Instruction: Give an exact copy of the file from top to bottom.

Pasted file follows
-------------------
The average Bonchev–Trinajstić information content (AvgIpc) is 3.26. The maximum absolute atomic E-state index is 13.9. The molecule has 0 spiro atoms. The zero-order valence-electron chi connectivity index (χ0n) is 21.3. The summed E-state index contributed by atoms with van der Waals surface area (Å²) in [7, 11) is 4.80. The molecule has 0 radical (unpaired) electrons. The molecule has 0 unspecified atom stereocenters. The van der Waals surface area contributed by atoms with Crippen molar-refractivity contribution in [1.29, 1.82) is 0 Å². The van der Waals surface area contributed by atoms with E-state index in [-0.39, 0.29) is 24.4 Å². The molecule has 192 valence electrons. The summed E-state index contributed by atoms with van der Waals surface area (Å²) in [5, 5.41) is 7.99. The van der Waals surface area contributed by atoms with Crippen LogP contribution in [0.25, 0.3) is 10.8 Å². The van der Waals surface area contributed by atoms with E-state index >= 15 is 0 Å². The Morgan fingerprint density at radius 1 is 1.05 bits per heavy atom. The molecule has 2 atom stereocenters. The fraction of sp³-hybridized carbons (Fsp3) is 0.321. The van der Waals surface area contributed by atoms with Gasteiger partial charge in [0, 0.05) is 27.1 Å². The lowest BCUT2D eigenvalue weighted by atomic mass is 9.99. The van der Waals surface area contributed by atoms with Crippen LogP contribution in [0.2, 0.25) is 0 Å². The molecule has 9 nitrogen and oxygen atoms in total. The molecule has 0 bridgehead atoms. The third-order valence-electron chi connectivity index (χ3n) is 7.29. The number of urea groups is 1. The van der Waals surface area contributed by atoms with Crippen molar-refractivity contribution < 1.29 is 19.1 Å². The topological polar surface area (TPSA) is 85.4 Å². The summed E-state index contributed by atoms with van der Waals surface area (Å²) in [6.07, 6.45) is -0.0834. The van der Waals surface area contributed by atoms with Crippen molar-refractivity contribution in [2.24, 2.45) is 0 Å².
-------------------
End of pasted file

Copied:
The average Bonchev–Trinajstić information content (AvgIpc) is 3.26. The maximum absolute atomic E-state index is 13.9. The molecule has 0 spiro atoms. The zero-order valence-electron chi connectivity index (χ0n) is 21.3. The summed E-state index contributed by atoms with van der Waals surface area (Å²) in [7, 11) is 4.80. The molecule has 0 radical (unpaired) electrons. The molecule has 0 unspecified atom stereocenters. The van der Waals surface area contributed by atoms with Crippen molar-refractivity contribution in [1.29, 1.82) is 0 Å². The van der Waals surface area contributed by atoms with E-state index in [-0.39, 0.29) is 24.4 Å². The molecule has 192 valence electrons. The summed E-state index contributed by atoms with van der Waals surface area (Å²) in [5, 5.41) is 7.99. The van der Waals surface area contributed by atoms with Crippen LogP contribution in [0.25, 0.3) is 10.8 Å². The van der Waals surface area contributed by atoms with E-state index >= 15 is 0 Å². The Morgan fingerprint density at radius 1 is 1.05 bits per heavy atom. The molecule has 2 atom stereocenters. The fraction of sp³-hybridized carbons (Fsp3) is 0.321. The van der Waals surface area contributed by atoms with Gasteiger partial charge in [0, 0.05) is 27.1 Å². The lowest BCUT2D eigenvalue weighted by atomic mass is 9.99. The van der Waals surface area contributed by atoms with Crippen LogP contribution in [0.2, 0.25) is 0 Å². The molecule has 9 nitrogen and oxygen atoms in total. The molecule has 0 bridgehead atoms. The third-order valence-electron chi connectivity index (χ3n) is 7.29. The number of urea groups is 1. The van der Waals surface area contributed by atoms with Crippen molar-refractivity contribution < 1.29 is 19.1 Å². The topological polar surface area (TPSA) is 85.4 Å². The summed E-state index contributed by atoms with van der Waals surface area (Å²) in [6.07, 6.45) is -0.0834. The van der Waals surface area contributed by atoms with Crippen molar-refractivity contribution in [2.24, 2.45) is 0 Å².